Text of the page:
Our Pregnancy Journey
Growing up I always wanted to be a mom. I looked forward to the day I had my own family and had lots of babies around me all the time. The closer I got to college I still had no idea what career path I wanted to take, I just wanted to be a mom.
I started dating my husband, Josh, when I was 17 years old. We got married when I was a senior in college at the age of 22 and moved across the country two months after I graduated. I had a degree in human development and got a job at a non-profit working as a case manager for individuals with developmental disabilities. My husband landed a job as an accountant (and later CPA). After a year of living in CO we bought our first house. We decided to officially try to grow our family.
We knew there may be some difficulties getting pregnant, or at least we may have less times to try than most couples. PCOS often means not ovulating regularly. After 9 months of trying I had only ovulated once. Thankfully our insurance covered some fertility treatments. The only caveat was I had to see the doctor they selected, and there was only one option. He did some testing and started me on a pill to ovulate. It worked in that it made me ovulate and our doctor was optimistic I would be pregnant in no time. However, nine months later and I still wasn’t pregnant, despite ovulating 1-3 eggs every single month with the treatments. We did 4 rounds of a pill and then 5 Intrauterine inseminations (IUI/artificial insemination). After the last IUI failed we had a consult with the doctor on what to do next. His suggestion: keep doing what we’re doing. I was only 25 and had lots of time he said; it’s bound to work one month. He didn’t perform IVF so he couldn’t help with that. But again, he thought my young age meant I had a lot of time and we didn’t need to move on to IVF quite yet.
What he failed to understand is that living a life doing fertility treatments is not a happy life. I may have only been 25, but we had spent the previous 18 months focusing on getting pregnant with no success. I had become angry and sad. Not to mention the side effects of the medications gave me horrible headaches. I remember talking to people and not even hearing what they were saying. It’s as though my body was present but my brain was not. I just wanted to be at home with my baby. My baby I wasn’t sure would ever come.
Josh and I also dealt with each negative test differently, which ended up putting a strain on our marriage. He was sure it was going to work every month and when it didn’t he moved on to the next month. I did not work this way. For me every month treatment failed felt like I was getting further from ever being a mom. I did not tell anyone about our infertility so it was a very lonely time.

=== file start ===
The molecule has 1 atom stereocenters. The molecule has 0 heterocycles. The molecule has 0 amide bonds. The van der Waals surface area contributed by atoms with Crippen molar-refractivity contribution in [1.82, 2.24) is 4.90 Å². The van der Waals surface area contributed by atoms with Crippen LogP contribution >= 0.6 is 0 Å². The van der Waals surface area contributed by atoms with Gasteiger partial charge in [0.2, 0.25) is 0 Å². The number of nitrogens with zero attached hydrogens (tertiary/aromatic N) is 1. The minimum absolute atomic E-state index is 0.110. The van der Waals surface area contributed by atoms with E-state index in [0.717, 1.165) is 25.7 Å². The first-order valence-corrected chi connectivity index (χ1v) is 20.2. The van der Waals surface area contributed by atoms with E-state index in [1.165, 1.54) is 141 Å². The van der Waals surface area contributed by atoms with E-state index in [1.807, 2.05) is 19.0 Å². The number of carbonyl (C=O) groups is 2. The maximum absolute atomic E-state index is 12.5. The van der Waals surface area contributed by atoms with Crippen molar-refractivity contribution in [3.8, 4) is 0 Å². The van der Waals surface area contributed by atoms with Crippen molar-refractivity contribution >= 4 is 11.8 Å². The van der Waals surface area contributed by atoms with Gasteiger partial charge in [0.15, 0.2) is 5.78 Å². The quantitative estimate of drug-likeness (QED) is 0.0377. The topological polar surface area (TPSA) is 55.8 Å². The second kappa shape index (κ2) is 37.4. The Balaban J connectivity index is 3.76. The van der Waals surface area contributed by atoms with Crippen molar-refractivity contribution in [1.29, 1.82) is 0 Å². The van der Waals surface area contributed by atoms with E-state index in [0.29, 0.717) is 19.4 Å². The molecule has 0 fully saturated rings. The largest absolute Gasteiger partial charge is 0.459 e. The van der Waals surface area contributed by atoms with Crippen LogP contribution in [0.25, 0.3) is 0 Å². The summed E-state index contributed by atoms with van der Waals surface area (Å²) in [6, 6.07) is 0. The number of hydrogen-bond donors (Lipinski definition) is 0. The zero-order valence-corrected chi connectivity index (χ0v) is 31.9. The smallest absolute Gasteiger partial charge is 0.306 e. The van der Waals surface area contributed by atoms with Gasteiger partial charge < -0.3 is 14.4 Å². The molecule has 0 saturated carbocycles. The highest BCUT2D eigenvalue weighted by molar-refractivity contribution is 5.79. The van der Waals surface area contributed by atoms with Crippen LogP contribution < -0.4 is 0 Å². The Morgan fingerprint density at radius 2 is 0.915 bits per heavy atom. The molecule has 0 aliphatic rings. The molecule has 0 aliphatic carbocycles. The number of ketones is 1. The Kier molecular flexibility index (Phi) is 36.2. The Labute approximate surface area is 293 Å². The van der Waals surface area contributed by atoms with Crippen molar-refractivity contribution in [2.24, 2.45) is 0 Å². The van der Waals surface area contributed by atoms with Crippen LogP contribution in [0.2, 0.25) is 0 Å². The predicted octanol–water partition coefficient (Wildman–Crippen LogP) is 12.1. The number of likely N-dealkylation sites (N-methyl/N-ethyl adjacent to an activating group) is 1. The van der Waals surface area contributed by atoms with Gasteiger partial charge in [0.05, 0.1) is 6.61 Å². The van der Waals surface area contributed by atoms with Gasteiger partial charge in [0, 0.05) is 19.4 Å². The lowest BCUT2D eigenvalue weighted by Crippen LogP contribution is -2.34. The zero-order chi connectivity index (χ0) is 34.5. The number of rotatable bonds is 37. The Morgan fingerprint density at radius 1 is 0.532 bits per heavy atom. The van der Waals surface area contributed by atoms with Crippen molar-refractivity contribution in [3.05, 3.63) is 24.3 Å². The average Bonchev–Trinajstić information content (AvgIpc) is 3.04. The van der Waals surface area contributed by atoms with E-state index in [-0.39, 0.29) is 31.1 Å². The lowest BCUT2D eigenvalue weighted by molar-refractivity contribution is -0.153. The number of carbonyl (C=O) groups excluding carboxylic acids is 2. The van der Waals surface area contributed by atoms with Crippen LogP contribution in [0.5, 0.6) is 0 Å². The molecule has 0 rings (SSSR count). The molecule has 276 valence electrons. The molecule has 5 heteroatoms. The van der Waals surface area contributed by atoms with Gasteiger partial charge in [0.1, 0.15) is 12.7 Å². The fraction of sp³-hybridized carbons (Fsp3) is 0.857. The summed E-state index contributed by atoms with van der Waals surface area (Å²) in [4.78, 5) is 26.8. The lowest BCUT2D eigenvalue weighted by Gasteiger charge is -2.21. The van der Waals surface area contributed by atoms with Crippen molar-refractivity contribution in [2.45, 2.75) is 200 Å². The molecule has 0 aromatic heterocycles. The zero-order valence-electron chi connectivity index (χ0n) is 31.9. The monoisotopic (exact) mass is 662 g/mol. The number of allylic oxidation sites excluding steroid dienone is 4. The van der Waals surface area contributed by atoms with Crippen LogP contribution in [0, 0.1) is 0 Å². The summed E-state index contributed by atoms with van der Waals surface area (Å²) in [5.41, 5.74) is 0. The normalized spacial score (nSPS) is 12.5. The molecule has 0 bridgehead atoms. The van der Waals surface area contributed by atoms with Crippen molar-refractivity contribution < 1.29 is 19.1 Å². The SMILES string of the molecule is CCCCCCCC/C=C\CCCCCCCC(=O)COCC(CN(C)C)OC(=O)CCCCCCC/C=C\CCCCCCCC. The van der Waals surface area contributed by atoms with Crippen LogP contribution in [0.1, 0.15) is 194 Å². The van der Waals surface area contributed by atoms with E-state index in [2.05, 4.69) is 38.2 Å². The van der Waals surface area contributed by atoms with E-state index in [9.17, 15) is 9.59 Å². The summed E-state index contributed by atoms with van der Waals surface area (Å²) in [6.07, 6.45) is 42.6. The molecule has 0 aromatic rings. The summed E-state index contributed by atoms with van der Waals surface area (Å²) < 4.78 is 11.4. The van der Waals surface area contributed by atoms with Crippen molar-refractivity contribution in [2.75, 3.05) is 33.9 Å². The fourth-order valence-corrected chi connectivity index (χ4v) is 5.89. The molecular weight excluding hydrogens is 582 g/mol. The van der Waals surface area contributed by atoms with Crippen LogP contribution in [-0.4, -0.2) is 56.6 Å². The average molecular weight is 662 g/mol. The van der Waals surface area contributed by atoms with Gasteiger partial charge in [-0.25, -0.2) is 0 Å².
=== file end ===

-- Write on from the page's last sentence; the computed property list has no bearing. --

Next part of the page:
Since our doctor had no answers we decided to get a second opinion. This also meant we would be paying all out of pocket for our new doctor. We had already paid thousands of dollars for the 9 failed treatments but we booked a consult with an amazing doctor who thought we would be great candidates for IVF. The cost would be $12k for IVF itself, $4k for medications, plus the consult and all testing they would perform which was around $2k.
When you switch fertility doctors they often want new tests done in their own labs. Of course our new doctor found a septum in my uterus that the previous doctor failed to notice. This meant surgery to have it removed and a three month recovery period before starting IVF. It also meant another $6,000 out of pocket for the surgery.
In June of 2013 I was finally all clear to start medications. On June 18 we had our egg retrieval and got 12 eggs. The next day the embryologist called to say we had 10 fertilized embryos. And finally five days later we went in for our embryo transfer.
Contrary to popular belief, the goal of IVF is to produce one healthy baby. Many times more embryos are transferred to try to increase the chance of success. In the days leading up to transfer we talked about whether we would transfer one or two. It wasn’t an easy decision for us. I prayed that when we went in for the transfer God would make it obvious to us what to do. As we were waiting for our transfer the embryologist came to talk to us about how many embryos we had. Two. We had two embryos waiting for us, and a few they were going to give another day to grow before freezing. The decision on whether to transfer one or two was clear as day. We transferred both embryos and went home to wait. The next day we received a call that the clinic was able to freeze just one of our remaining embryos (for $900 of course). One week later my blood test was positive. I was pregnant.
On February 1, 2014 we delivered our twin boys, Jacob and Eli. And on that day I became a mom. The medications, the shots, the anxiety, the sadness, the surgeries, the money, the waiting was all worth it to be their mom.